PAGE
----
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Christmas can be tough, especially for blended families. And apparently there are plenty of them. It’s been estimated that more than half of Americans live in some form of a blended family.
Stepfamily therapist Steven Straub believes that the blended family will become, if it’s not already, the predominate family structure in the United States.
One of the major stressors during the holiday season involves the dynamics involved in blending a family. The holiday season comes packaged with enough tension already, what with gifts to buy, traffic to fight, and programs to attend.
When you throw in the jealousies of a step grandmother, or the vengefulness of an ex-spouse, or the hurt feelings of stepchildren, or the insecurity of stepsiblings, (the variables for family strife are virtually endless) a veritable boiling cauldron of emotions threatens to spill over into the dream of the quaint family Christmas, scalding any possibility of what peace and joy might have been.
Eight years ago I experienced my first Christmas with our blended family. With each Christmas our family has drawn closer together as we’ve experienced the challenge of each holiday.
I’ve learned a few lessons that have helped me grow with my blended family during the holiday season.
I ceased chasing that perfect Christmas; it doesn’t exist; there never was one and never will be. God could have made that first Christmas a perfect one, but he didn’t. No room was left in the inn, and the holy family was homeless. Maybe God was trying to tell us something: Life is experienced in the struggle — in brokenness, in hurt, and in pain. Just as he was there in a dirty stable the first Christmas, so God is in the midst of our families’ messiness.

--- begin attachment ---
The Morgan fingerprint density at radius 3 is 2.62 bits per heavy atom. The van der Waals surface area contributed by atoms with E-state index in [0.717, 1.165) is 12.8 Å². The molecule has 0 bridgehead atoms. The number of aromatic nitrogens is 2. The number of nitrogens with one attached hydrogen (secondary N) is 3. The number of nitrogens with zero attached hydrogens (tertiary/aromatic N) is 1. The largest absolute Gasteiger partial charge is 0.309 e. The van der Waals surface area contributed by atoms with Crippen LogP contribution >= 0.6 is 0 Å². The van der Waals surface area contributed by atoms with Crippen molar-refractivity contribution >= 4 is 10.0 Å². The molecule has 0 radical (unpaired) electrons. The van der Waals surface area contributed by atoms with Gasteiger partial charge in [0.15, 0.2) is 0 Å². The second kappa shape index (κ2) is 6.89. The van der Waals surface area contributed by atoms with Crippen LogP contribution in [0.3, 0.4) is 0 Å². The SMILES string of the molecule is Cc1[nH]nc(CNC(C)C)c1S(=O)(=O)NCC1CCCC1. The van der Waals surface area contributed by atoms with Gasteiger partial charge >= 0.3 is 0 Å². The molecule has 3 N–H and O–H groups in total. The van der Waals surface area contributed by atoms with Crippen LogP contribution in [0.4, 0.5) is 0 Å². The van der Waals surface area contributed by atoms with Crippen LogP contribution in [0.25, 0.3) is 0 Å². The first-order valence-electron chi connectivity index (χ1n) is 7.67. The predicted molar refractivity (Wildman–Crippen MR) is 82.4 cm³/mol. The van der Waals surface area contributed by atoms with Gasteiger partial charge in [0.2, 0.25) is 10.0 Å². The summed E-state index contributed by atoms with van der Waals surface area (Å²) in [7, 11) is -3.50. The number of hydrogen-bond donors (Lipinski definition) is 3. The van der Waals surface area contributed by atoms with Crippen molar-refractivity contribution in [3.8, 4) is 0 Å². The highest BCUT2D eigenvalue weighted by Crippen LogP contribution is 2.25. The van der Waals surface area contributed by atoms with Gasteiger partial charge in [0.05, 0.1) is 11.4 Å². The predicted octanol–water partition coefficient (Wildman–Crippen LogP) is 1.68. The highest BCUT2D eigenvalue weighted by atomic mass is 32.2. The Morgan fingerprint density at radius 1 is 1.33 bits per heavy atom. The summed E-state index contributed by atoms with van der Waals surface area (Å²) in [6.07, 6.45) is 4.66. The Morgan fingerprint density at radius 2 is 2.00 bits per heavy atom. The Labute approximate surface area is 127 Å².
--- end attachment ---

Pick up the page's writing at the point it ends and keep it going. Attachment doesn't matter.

Releasing the pressure of finding the perfect Christmas freed us to try new things. We’ve taken past traditions and incorporated them into our family in ways that created something different. For instance, we open some presents on Christmas Eve (a tradition from my family) and some on Christmas morning (a tradition in Lori’s family), and in so doing started a new tradition.
I’ve also learned that no matter the number of children (we have four) in a blended family, each child is different, and each child is the same. Each has unique characteristics, but they all have the same basic emotional needs: love, acceptance, security, attention. In healthy family relations those needs can be met. Maybe that’s why the biblical character, King David, described God as a “father to the fatherless, a defender of widows,” a God who “places the lonely in families” (Psalm 68:5, 6). Christmas season bristles with emotions so tense they sometimes seem to ricochet off the walls. I like the words of the Apostle Paul when he admonished his readers to “take care of those who are weak” (I Thessalonians 5:14). Often, during Christmas, those in blended families are experiencing the deep pain of broken relationships or feeling the emptiness of a loved one who is no longer there. Or maybe both.
It’s perhaps the sense of loss — the absence of a parent or child at Christmas, the grief of what once was and never will be again - that is most pronounced in blended families. But, the void felt by changed circumstances cuts across the emotional landscape of all family structures, however “family” may be defined.
My mother and father are encountering the emotions experienced with their first Christmas in a retirement facility. “I miss the smells of cooking in my own kitchen, decorating my house, and inviting friends over,” Mom confided to me the other day. And then with added insight, “One thing about it, life is about change, no matter your age or where you are.”
Or the type of family you’re in.
It’s true; it’s inevitable. Change is the permanent constant. Successfully blending a family is only saying, “Yes,” to the possibilities for new life, knowing that whether it’s Thanksgiving, Christmas, or Easter, life is found in the one who never changes, the one who calls us forward, the one who knows blending our life with those we love is what life is all about.